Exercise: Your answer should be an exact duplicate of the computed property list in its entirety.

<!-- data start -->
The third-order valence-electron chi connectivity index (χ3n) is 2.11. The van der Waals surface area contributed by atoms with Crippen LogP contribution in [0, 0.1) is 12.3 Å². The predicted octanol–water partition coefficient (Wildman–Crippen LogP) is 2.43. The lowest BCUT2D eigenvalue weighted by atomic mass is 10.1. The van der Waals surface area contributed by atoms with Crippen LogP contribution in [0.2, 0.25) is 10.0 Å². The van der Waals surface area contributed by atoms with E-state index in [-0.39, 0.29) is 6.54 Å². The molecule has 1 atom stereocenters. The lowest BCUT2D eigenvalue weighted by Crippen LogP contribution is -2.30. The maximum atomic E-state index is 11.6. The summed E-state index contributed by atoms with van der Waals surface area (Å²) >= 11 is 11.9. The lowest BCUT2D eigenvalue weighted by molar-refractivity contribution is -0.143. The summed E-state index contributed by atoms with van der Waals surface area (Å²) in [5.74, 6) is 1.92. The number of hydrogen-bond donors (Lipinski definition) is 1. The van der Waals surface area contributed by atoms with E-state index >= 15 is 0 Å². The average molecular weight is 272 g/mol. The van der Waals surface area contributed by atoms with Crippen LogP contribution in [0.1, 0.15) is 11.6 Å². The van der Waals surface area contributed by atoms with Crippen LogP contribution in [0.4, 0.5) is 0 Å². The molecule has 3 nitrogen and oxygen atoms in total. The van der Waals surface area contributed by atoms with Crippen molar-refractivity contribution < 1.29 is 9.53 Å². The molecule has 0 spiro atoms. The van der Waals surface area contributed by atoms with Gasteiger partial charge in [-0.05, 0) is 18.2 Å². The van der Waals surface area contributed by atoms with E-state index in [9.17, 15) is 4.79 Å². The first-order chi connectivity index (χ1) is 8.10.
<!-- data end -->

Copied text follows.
The third-order valence-electron chi connectivity index (χ3n) is 2.11. The van der Waals surface area contributed by atoms with Crippen LogP contribution in [0, 0.1) is 12.3 Å². The predicted octanol–water partition coefficient (Wildman–Crippen LogP) is 2.43. The lowest BCUT2D eigenvalue weighted by atomic mass is 10.1. The van der Waals surface area contributed by atoms with Crippen LogP contribution in [0.2, 0.25) is 10.0 Å². The van der Waals surface area contributed by atoms with E-state index in [-0.39, 0.29) is 6.54 Å². The molecule has 1 atom stereocenters. The lowest BCUT2D eigenvalue weighted by Crippen LogP contribution is -2.30. The maximum atomic E-state index is 11.6. The summed E-state index contributed by atoms with van der Waals surface area (Å²) >= 11 is 11.9. The lowest BCUT2D eigenvalue weighted by molar-refractivity contribution is -0.143. The summed E-state index contributed by atoms with van der Waals surface area (Å²) in [5.74, 6) is 1.92. The number of hydrogen-bond donors (Lipinski definition) is 1. The van der Waals surface area contributed by atoms with E-state index >= 15 is 0 Å². The average molecular weight is 272 g/mol. The van der Waals surface area contributed by atoms with Crippen LogP contribution in [0.1, 0.15) is 11.6 Å². The van der Waals surface area contributed by atoms with Crippen LogP contribution in [0.4, 0.5) is 0 Å². The molecule has 3 nitrogen and oxygen atoms in total. The van der Waals surface area contributed by atoms with Crippen molar-refractivity contribution < 1.29 is 9.53 Å². The molecule has 0 spiro atoms. The van der Waals surface area contributed by atoms with Gasteiger partial charge in [-0.05, 0) is 18.2 Å². The van der Waals surface area contributed by atoms with E-state index in [9.17, 15) is 4.79 Å². The first-order chi connectivity index (χ1) is 8.10.